Remote work, anyone? Just this past year forced many people to work remotely – whether they had initially planned to give it a go or not. One way or another, many people have come to understand the benefits of remote work, be it additional leisure time or less stress.

However, what remote work primarily stands for is freedom, as the possibility to work from anywhere in the world allows for a more relaxed lifestyle. One notable example is digital nomadism – the trend that has been gaining popularity of late for more reasons than one.

It would seem that people have forgotten that the whole point of work is to earn enough money to be able to afford a decent lifestyle, let alone one tailored to your preferences.

It’s not like it’s not a win-win situation – even for companies. Remote work spells a happier workforce and also great cost reductions, starting with physical office space.

However, if you’re not a full-time employee working remotely, you may come to realize that the global market is huge, and so is the competition.

Is there no way, then, to remain competitive and afford a great lifestyle?

Relax! The global scene is big enough for everyone. To remain successful as a remote worker in the long run, however, you will need to rethink a couple of approaches and gain a habit or two that basically spells continual learning and good discipline.

1. Self-Discipline and Time-Management

Some remote workers have fixed working hours, but there are even more of them who engage in per-project work. Whichever practice you are striving to achieve, you will need to learn to manage time and to be disciplined.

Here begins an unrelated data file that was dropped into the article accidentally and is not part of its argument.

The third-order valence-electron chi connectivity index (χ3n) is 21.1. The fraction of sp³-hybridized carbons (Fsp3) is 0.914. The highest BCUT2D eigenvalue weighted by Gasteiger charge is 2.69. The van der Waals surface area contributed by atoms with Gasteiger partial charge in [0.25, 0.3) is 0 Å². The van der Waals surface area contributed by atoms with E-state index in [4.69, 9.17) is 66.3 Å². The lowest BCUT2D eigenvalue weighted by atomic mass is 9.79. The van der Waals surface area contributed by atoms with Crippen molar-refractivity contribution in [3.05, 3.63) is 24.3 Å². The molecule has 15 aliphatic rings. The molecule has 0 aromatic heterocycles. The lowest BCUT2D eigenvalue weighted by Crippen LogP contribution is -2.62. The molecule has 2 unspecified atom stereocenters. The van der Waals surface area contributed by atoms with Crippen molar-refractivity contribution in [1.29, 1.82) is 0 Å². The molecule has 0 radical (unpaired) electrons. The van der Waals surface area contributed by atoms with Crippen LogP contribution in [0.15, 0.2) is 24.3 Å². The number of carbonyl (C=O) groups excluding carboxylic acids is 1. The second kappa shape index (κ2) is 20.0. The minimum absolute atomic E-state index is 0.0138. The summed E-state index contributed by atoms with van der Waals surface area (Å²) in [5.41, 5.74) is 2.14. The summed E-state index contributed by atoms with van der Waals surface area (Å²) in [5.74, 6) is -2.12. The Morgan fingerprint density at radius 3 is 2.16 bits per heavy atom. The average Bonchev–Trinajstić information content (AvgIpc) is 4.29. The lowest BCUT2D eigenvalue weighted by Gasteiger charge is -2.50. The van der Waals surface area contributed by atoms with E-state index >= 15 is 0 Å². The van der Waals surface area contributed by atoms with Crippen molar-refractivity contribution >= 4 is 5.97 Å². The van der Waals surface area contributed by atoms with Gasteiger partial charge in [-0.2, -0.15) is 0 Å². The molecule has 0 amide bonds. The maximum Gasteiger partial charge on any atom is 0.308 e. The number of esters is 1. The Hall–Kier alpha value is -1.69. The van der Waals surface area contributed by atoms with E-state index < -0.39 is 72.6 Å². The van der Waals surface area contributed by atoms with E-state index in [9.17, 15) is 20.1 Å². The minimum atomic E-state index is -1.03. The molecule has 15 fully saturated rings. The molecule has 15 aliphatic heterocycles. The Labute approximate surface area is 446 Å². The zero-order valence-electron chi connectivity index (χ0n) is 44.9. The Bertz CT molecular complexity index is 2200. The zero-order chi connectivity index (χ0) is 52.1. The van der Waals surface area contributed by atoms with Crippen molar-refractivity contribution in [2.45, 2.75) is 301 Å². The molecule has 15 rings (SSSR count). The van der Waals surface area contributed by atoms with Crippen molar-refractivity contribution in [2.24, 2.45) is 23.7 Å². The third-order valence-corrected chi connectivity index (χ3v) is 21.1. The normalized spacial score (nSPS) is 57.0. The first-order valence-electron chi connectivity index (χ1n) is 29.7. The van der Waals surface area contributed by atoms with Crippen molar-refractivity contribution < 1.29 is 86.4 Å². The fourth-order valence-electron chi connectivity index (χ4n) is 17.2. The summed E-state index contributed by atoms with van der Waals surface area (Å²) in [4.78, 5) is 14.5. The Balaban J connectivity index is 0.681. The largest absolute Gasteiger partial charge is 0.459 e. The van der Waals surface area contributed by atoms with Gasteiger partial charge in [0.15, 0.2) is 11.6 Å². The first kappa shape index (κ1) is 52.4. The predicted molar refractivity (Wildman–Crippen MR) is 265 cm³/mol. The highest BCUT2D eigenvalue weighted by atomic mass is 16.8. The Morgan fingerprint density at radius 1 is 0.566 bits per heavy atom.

The latter has proven to be particularly difficult to people new to remote work, as they tend to think that – since they are finally the masters of their time – they can waste some time here and there on browsing through their newsfeed, for example.

First of all, it is crucial to realize that each task that gets interrupted takes longer to finish, no matter where you are performing it.

One successful way to manage your time is to draft daily schedules that will include working hours and regular breaks. Some people choose a schedule that lists all daily activities, including the ones after work.

If you’re having problems being disciplined at first, just make an effort to stick to your schedule. In time, you’ll get used to this new routine.

2. Continual Learning

Needless to say, everyone who intends to remain competitive in the long run needs to continually improve their knowledge. Things are a bit more complex when it comes to remote workers, as they need to be tech-savvy on top of being professional in what they do.

As we all know, online communication tools (and they are just one notable example among many) keep popping up out of the blue. With the increasing number of remote workers, so do other suitable apps (such as Asana, Trello and other task management tools). Also, look for tools that can turn your inbox into something far more productive.

This may be a bit problematic in the beginning to people who are not normally interested in innovation, but keep this in mind: if you aren’t ready to adapt to change, you won’t be able to move forward anyway, remote work or office work alike.